So how do you know what a spiral curriculum looks like? You have to look at how the curriculum is set up. Look at the scope and sequence from kindergarten through 12th grade if it goes that high. Look for concepts that are taught, year after year. Look at a specific grade level text book. You can look at any grade level textbook table of contents at the Saxon Math website to see an example of how a spiral approach textbook is set up. Determine how often new concepts are presented and if mastery of that new concept is achieved after it is taught. Look at the assignments to see if they are loaded with computation problems with little or no word problems? A quick search on the internet for spiral math programs will also be a big help to you in identification of this type of curriculum.

Not all mastery programs are created the same. They all start with the correct foundation that children learn through mastering concepts sequentially taught, but the way the concepts are taught may be artificial and frustrate a student. When looking at mastery curricula, keep in mind the foundation of teaching mathematics that it starts with a problem that requires understanding before moving to the abstract symbolic representation of that problem. This is the way you help the child connect an abstract concept to something real that they already understand. Be aware, that there are many mastery programs that teach in the traditional method of starting with the symbolic representation of a problem then using objects to make the symbolic real. Remember that the objects themselves are a representation and can be abstract to the child. The proper context for mathematics is the real world math problem that needs to be solved first, with objects if needed, and then using the symbolic representation to show what they already know from solving the problem.

Before deciding on a curriculum, read the scope and sequence. Make sure that there is mastery of concepts before presenting a new concept. Fewer concepts will be taught with more time given to teach each one. Read sample lessons to see if you are comfortable with the teaching format. Look for a focus on word problems first, rather than the symbolic representation of the math concept. There may be some lessons with mostly computation problems, but this should be the case only after the concept has been presented in the real world context with word problems. At the website for Making Math Meaningful by Cornerstone Curriculum you can find a good example of what a mastery approach mathematics curriculum looks. It also adheres to the teaching of mathematics that corresponds with how children learn naturally. You can see the concepts and skills taught for each grade level as well as sample lessons to see how they are laid out. There are more curricula available like this one, so you have options and can chose one that best suits you.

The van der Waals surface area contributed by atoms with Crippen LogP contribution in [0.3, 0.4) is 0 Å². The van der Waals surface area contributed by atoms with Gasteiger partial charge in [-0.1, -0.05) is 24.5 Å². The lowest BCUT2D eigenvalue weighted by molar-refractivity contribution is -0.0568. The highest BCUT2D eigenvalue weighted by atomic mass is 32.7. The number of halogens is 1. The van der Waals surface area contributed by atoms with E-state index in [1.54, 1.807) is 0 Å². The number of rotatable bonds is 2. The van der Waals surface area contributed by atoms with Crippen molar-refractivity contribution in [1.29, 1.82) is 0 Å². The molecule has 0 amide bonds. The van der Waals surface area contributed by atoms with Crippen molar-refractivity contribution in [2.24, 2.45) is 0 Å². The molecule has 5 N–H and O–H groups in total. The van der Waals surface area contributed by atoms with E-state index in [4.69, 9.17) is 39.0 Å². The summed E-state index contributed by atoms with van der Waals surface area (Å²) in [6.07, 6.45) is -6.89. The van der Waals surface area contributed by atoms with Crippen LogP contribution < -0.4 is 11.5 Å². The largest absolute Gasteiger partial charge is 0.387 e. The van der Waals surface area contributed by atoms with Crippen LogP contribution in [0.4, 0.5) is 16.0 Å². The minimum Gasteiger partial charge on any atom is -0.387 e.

The curriculum should not require a lot of expensive manipulatives. Dried beans or centimeter cubes work well as counters, Unifix Cubes work well for making groups and fractions, and some type of place value blocks are sufficient for teaching addition, subtraction, multiplication and division. They can be found cheaply online, used, or in local stores so they don’t blow your budget.

With the growing popularity of homeschooling, there are new mathematics curricula entering the market every year. Your choices are vast, but don’t be intimidated. You do not have to be an expert mathematician in order to teach mathematics. All you need is determination and the knowledge of how children naturally learn mathematics. You have the knowledge you need to choose an effective math curriculum. I wish you well on your search and wisdom for your decision making.